Japanese Melon Bread (Vegan) ビーガンメロンパン

Soft, fluffy pillows of bread hugged by a crunchy, sweet cookie top. This vegan version of a classic Japanese bakery good has all the flavor of a traditional melon bread, but made with wholesome ingredients.

What is Melon Bread?

Japanese melon bread was my favorite sweet bread as a kid (called melon pan in Japanese, or メロンパン). Whenever we went to a Japanese bakery I would always go for the melon bread. It’s like a sweet bread plus a cookie, in one! What could be better?? Don’t be fooled by its name though — it doesn’t actually have melon in it (a fact I was not aware of until last year when I first started making my own). It’s called melon bread simply because the cookie on top of the bread is cut in such a way that it makes the bread look like a melon. Misleading huh, like why didn’t they just add a little bit of melon flavor in the bread too?


So if there’s not actually melon in it, what is melon pan made from? Well, it can actually be made quite easily from just 9 plant-based ingredients:

That being said, you can add some pureed melon or melon juice into the dough if you want (just cut back on some of the milk) but they are equally delicious without. You could also add some chocolate chips into the batter — now that would really be good. I always forget to add them, but if you love chocolate I highly recommend folding some chocolate chips into the dough. Honestly there are lots of variations you can make, so I’ll probably have future posts dedicated to different flavors of this melon bread 😀 Also note, I added 1/4 tsp of matcha powder to the cookie dough, but this is purely for color and you can’t even taste it. So if you don’t have matcha, just omit it.

I know there are a lot of steps to make this and it may look daunting, but it’s really not that much work. The longest part of it is just letting the dough proof, but everything else is very straightforward. I realize a video may be more helpful than the instructions I have written, so hopefully I’ll get a video up soon, but until then you can watch Peaceful Cuisine on youtube — there’s a great melon bread video that actually inspired me to make my own! The cookie layer may break a little when you wrap it around the dough, but don’t worry! As long as it’s sticking to the dough, you’re fine. It may not have the same beautiful melon pattern but it will taste just as delicious 🙂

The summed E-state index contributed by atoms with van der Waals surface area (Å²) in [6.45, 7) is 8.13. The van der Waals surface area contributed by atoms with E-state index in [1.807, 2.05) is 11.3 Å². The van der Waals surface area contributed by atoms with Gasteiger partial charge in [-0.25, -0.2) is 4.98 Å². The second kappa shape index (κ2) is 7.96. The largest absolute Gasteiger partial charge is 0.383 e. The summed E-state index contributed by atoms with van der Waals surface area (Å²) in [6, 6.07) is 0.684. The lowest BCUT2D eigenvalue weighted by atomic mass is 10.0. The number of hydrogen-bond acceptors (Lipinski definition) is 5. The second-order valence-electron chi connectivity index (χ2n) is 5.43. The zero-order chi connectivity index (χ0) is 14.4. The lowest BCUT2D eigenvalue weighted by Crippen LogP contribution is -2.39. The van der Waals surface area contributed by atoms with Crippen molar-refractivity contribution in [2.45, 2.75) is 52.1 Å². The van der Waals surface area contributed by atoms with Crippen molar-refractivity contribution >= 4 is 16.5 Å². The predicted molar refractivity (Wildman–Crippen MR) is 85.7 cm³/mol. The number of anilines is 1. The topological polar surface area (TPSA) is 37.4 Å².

Still hungry?

Check out these other sweet breakfast options!

I hope you love this bread as much as I do! I’m not sure if I did a great job of explaining each step, so if you’re confused about anything please leave a comment down below and I will reply ASAP! Both of my parents loved this bread — which is rare because my mom is the most skeptical about vegan anything — so I guarantee you will not be disappointed. If you do make it, please don’t forget to leave a comment below and/or tag me in your photo on instagram @ellielikes.cooking and let me know how you liked it! Happy baking 🙂

Japanese Melon Bread (Vegan)

Soft, fluffy pillows of bread hugged by a crunchy, sweet cookie top. This vegan version of a classic Japanese bakery good has all the flavor of a traditional melon bread, but made with wholesome ingredients.
Prep Time25 mins
Cook Time20 mins
Resting Time1 hr 20 mins
Total Time2 hrs 5 mins